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Lacquer

Two techniques were used to produce what is commonly known as lacquer in the Islamic lands. In the first, lac, the resin-like substance produced as a protective covering by lac insects, was applied to objects made of wood or metal. It was used until the 14th century for a small number of objects such as the 11th- or 12th-century wooden bowl (diam. 60 mm) decorated with seated musicians that was excavated at Ribat-i Sharaf in northeast Iran (see Kiani, fig. 1 and pls. 3–6). At the same time, the second, and more common, technique, that of protecting painted decoration with a layer of resin varnish, was being applied to utilitarian objects, such as a varnished wooden dish decorated with a jackal (London, V&A), whose style suggests an attribution to 13th- or 14th-century Egypt. In Iran this resin-varnish technique subsequently developed into a high-quality art form applied to papier-mâché objects that had been covered with a thin coat of plaster or gesso.

The handful of varnished bookbindings that survive from the 15th century (Istanbul, Topkapı Pal. Lib.) bear the same non-figural designs as are found on contemporary leather bindings (see Bookbinding). In the 16th century figural subjects drawn from contemporary book illustration (see Illustration, §VI, A), such as picnics, hunts and other scenes of court life, began to appear. They are characterized by plants and trees outlined in gold. The first signed examples were made by Riza at the beginning of the 17th century. These, and bookbindings made 50 years later by his pupil Mu῾in, show that lacquer painting was regarded as a respectable activity in which the foremost painters might engage. Other leading artists at the Safavid court in Isfahan, such as Muhammad zaman and ῾Aliquli jabbadar, painted lacquered objects in the Europeanizing style that came into fashion in the second half of the 17th century.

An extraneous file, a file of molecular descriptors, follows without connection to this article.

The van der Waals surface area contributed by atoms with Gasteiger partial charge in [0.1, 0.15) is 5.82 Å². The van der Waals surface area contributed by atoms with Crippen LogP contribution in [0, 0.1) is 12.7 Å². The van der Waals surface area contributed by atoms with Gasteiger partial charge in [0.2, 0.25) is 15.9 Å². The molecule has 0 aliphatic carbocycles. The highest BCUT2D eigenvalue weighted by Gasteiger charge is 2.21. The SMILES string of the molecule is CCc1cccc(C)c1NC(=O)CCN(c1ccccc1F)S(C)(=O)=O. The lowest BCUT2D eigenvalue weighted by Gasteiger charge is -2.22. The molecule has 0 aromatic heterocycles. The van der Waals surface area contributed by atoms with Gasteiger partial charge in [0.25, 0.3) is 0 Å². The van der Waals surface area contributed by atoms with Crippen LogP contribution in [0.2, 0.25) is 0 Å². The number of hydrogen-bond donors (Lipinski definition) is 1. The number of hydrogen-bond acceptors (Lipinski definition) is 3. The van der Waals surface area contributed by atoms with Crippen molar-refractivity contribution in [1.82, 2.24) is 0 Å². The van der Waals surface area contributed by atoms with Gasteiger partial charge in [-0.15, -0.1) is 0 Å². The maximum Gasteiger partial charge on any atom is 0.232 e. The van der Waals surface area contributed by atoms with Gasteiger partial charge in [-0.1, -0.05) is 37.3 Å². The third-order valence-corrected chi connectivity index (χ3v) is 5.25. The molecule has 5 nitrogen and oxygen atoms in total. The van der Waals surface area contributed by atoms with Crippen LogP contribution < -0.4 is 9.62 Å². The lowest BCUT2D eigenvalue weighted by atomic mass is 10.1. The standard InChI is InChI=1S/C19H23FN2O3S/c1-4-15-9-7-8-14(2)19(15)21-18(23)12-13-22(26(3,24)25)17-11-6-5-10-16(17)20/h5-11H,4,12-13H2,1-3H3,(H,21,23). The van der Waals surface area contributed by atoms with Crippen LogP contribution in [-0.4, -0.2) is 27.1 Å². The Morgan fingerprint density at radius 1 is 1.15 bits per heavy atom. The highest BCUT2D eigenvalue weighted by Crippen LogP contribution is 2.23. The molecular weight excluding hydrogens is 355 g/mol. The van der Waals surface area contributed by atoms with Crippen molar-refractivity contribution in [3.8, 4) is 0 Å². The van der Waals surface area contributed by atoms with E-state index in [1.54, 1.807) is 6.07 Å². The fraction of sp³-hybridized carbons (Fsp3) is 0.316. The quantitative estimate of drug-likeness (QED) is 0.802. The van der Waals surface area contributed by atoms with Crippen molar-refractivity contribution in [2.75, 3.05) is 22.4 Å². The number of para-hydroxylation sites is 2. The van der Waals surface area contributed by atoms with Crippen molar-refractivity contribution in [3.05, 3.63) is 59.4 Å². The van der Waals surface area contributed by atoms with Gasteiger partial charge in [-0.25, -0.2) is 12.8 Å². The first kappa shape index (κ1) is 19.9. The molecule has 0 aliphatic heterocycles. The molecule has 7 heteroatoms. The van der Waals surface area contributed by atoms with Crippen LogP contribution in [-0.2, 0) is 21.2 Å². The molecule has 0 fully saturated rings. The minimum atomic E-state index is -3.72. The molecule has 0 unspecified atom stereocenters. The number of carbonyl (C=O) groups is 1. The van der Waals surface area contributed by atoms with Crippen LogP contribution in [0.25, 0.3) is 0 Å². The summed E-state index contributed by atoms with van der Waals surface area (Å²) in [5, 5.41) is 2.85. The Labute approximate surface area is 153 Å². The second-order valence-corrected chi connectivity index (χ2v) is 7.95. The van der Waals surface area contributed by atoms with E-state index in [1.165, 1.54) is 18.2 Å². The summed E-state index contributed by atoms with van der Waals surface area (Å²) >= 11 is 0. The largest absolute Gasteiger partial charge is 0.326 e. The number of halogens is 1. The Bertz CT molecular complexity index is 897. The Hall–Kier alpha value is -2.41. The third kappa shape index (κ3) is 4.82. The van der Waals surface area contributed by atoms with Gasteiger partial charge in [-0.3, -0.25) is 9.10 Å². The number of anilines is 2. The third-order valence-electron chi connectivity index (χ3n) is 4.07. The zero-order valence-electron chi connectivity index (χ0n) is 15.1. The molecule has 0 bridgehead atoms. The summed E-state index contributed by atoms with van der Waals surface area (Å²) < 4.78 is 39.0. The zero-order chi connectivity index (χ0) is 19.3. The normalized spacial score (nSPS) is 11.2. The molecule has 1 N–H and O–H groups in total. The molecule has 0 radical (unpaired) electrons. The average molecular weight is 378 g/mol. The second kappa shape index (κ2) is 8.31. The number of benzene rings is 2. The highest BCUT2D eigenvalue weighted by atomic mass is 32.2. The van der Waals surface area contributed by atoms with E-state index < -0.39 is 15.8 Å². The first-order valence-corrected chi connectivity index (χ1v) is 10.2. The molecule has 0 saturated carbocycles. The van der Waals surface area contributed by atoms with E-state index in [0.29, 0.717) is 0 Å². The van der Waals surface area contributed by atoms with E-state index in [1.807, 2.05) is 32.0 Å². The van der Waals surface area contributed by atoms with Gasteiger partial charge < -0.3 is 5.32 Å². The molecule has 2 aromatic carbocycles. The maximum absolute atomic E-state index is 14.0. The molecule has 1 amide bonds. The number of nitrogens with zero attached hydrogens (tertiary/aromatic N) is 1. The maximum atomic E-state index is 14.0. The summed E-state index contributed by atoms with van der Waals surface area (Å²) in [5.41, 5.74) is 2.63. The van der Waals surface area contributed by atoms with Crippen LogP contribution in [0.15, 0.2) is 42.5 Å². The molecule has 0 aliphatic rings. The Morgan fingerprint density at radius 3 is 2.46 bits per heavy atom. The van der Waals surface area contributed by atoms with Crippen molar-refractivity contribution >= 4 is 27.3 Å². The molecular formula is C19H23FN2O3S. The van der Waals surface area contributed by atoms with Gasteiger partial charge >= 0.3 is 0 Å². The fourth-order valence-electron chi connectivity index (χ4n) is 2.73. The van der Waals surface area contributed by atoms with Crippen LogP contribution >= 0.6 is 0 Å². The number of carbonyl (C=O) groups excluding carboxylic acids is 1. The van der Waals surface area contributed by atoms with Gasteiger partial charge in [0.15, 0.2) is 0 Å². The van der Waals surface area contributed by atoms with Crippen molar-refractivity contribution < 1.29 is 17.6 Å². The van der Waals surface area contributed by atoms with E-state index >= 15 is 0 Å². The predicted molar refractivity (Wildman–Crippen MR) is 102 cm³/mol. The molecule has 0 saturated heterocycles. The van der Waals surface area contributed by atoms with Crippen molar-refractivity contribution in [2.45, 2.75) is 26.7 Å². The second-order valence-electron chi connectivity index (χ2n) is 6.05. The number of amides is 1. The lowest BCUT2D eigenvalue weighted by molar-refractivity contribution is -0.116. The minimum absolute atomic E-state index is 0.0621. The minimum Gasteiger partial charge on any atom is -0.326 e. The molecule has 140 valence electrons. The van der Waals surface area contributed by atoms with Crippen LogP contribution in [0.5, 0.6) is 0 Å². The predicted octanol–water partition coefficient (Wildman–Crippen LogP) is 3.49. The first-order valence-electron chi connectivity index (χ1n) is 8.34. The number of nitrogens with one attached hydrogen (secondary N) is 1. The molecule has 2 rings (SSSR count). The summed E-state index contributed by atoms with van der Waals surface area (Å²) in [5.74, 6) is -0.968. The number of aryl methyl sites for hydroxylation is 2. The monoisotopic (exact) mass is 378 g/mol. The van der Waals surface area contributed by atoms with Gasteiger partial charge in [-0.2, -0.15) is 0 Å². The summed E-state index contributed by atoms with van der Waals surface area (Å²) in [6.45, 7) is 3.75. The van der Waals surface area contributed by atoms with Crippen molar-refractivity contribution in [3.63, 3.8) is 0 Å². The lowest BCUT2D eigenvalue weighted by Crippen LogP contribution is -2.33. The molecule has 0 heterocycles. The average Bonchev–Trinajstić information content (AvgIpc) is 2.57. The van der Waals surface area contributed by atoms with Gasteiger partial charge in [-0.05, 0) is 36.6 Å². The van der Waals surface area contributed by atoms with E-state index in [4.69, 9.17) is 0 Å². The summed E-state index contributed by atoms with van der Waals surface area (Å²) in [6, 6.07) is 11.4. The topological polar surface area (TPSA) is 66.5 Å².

From the mid-17th century resin varnish began to be applied to a wider range of objects, such as penboxes (see fig.), caskets (see Collectors and collecting, fig. 2) and mirror-cases, which consist of a frame (usually rectangular, but sometimes octagonal or oval) and a cover for the mirror that was either hinged or slotted into the frame. In the 18th century production of these items increased. Figural scenes continued to be depicted, and designs of roses and nightingales became popular and remained so during the subsequent history of Iranian lacquer. The Europeanizing style continued to be used at the court of Karim Khan Zand (r. 1750–79) in Shiraz. Muhammad Sadiq, for example, produced oil paintings, miniatures and lacquer wares, while ῾Ali ashraf worked only in lacquer, specializing in fine flower and bird designs on a black ground.

The 19th century was the heyday of Iranian lacquer. In 1811 Sir William Ouseley (1767–1842) saw piles of penboxes several feet high in the Isfahan bazaar, as well as numerous mirror cases and caskets. Most pieces bore designs with figural subjects executed by anonymous artists, but some were signed by the foremost court artists—Mirza baba, Mihr ῾ali and Sayyid mirza, for example. Towards the end of the reign of the Qajar monarch Fath ῾Ali Shah (r. 1797–1834; see Qajar, §II, A) Najaf ῾Ali of Isfahan (see Isfahani, §I) began to make his name, and he and his family (became the leading lacquer painters of the mid-century. Besides his three sons, Muhammad Kazim, Ja῾far and Ahmad, this group included his younger brother, Muhammad Isma῾il (see Isfahani, §II), who was perhaps the best of them all and who delighted in European subjects with innumerable small figures. A casket done by him in 1865 (Berne, Hist. Mus.) is the most remarkable surviving piece of its kind. Every surface is covered with the finest painting, particularly on the exterior, where hundreds of tiny figures are depicted taking part in scenes from the campaigns against the Afghans and the Turkmen.